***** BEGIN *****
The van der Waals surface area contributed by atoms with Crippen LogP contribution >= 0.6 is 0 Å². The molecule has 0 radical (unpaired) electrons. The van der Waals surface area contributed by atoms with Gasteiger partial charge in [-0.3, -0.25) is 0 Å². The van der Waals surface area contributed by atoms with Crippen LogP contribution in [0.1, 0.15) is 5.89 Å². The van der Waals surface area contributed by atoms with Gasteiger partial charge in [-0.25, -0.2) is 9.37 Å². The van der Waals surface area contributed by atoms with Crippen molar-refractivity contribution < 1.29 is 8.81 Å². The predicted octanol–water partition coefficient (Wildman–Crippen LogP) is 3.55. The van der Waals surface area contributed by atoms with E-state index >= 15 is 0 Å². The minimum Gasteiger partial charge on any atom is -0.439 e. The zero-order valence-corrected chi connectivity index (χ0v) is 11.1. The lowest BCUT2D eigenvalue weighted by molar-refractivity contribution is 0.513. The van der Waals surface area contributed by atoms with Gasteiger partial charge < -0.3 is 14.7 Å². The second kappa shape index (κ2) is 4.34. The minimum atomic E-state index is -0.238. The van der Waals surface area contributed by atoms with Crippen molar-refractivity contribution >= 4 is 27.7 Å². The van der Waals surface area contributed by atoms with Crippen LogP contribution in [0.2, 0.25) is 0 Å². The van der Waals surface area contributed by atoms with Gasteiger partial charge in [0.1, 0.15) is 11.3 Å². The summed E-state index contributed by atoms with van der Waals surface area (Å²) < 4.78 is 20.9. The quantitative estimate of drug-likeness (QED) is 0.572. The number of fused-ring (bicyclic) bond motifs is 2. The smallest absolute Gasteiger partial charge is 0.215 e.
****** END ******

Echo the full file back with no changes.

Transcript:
The van der Waals surface area contributed by atoms with Crippen LogP contribution >= 0.6 is 0 Å². The molecule has 0 radical (unpaired) electrons. The van der Waals surface area contributed by atoms with Gasteiger partial charge in [-0.3, -0.25) is 0 Å². The van der Waals surface area contributed by atoms with Crippen LogP contribution in [0.1, 0.15) is 5.89 Å². The van der Waals surface area contributed by atoms with Gasteiger partial charge in [-0.25, -0.2) is 9.37 Å². The van der Waals surface area contributed by atoms with Crippen molar-refractivity contribution < 1.29 is 8.81 Å². The predicted octanol–water partition coefficient (Wildman–Crippen LogP) is 3.55. The van der Waals surface area contributed by atoms with E-state index >= 15 is 0 Å². The minimum Gasteiger partial charge on any atom is -0.439 e. The zero-order valence-corrected chi connectivity index (χ0v) is 11.1. The lowest BCUT2D eigenvalue weighted by molar-refractivity contribution is 0.513. The van der Waals surface area contributed by atoms with Gasteiger partial charge < -0.3 is 14.7 Å². The second kappa shape index (κ2) is 4.34. The minimum atomic E-state index is -0.238. The van der Waals surface area contributed by atoms with Crippen molar-refractivity contribution >= 4 is 27.7 Å². The van der Waals surface area contributed by atoms with Crippen LogP contribution in [0.2, 0.25) is 0 Å². The van der Waals surface area contributed by atoms with Gasteiger partial charge in [0.1, 0.15) is 11.3 Å². The summed E-state index contributed by atoms with van der Waals surface area (Å²) < 4.78 is 20.9. The quantitative estimate of drug-likeness (QED) is 0.572. The number of fused-ring (bicyclic) bond motifs is 2. The smallest absolute Gasteiger partial charge is 0.215 e.